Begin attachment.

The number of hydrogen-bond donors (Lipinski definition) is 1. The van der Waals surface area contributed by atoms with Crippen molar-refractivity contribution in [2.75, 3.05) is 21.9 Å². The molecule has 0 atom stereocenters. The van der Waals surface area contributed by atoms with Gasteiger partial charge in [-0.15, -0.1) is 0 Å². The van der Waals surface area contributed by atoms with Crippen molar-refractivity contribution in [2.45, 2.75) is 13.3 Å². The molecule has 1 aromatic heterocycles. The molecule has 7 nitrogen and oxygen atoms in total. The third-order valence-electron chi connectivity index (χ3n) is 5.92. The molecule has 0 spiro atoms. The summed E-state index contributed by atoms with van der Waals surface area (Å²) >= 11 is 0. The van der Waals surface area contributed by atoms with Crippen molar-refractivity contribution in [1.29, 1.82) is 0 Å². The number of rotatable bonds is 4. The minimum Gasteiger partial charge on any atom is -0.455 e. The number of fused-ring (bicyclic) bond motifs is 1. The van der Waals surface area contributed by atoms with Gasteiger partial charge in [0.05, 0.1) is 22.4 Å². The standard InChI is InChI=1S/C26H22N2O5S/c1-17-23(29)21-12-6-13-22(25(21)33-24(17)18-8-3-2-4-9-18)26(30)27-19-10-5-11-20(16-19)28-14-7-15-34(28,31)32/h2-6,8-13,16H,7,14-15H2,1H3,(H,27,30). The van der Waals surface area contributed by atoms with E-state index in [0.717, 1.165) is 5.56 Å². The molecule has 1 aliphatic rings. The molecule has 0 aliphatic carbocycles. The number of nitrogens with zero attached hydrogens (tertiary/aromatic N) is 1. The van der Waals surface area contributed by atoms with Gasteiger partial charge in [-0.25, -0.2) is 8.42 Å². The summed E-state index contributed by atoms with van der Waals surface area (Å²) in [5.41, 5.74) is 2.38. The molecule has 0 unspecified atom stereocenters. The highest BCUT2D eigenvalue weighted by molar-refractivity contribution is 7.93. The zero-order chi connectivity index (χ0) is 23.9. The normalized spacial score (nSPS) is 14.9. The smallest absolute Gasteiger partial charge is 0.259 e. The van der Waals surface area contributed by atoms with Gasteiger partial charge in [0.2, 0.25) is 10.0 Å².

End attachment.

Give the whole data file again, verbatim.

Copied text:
The number of hydrogen-bond donors (Lipinski definition) is 1. The van der Waals surface area contributed by atoms with Crippen molar-refractivity contribution in [2.75, 3.05) is 21.9 Å². The molecule has 0 atom stereocenters. The van der Waals surface area contributed by atoms with Gasteiger partial charge in [-0.15, -0.1) is 0 Å². The van der Waals surface area contributed by atoms with Crippen molar-refractivity contribution in [2.45, 2.75) is 13.3 Å². The molecule has 1 aromatic heterocycles. The molecule has 7 nitrogen and oxygen atoms in total. The third-order valence-electron chi connectivity index (χ3n) is 5.92. The molecule has 0 spiro atoms. The summed E-state index contributed by atoms with van der Waals surface area (Å²) >= 11 is 0. The van der Waals surface area contributed by atoms with Crippen molar-refractivity contribution in [1.29, 1.82) is 0 Å². The number of rotatable bonds is 4. The minimum Gasteiger partial charge on any atom is -0.455 e. The number of fused-ring (bicyclic) bond motifs is 1. The van der Waals surface area contributed by atoms with Gasteiger partial charge in [0.05, 0.1) is 22.4 Å². The standard InChI is InChI=1S/C26H22N2O5S/c1-17-23(29)21-12-6-13-22(25(21)33-24(17)18-8-3-2-4-9-18)26(30)27-19-10-5-11-20(16-19)28-14-7-15-34(28,31)32/h2-6,8-13,16H,7,14-15H2,1H3,(H,27,30). The van der Waals surface area contributed by atoms with E-state index in [0.717, 1.165) is 5.56 Å². The molecule has 1 aliphatic rings. The molecule has 0 aliphatic carbocycles. The number of nitrogens with zero attached hydrogens (tertiary/aromatic N) is 1. The van der Waals surface area contributed by atoms with Gasteiger partial charge in [-0.25, -0.2) is 8.42 Å². The summed E-state index contributed by atoms with van der Waals surface area (Å²) in [5.41, 5.74) is 2.38. The molecule has 0 unspecified atom stereocenters. The highest BCUT2D eigenvalue weighted by molar-refractivity contribution is 7.93. The zero-order chi connectivity index (χ0) is 23.9. The normalized spacial score (nSPS) is 14.9. The smallest absolute Gasteiger partial charge is 0.259 e. The van der Waals surface area contributed by atoms with Gasteiger partial charge in [0.2, 0.25) is 10.0 Å².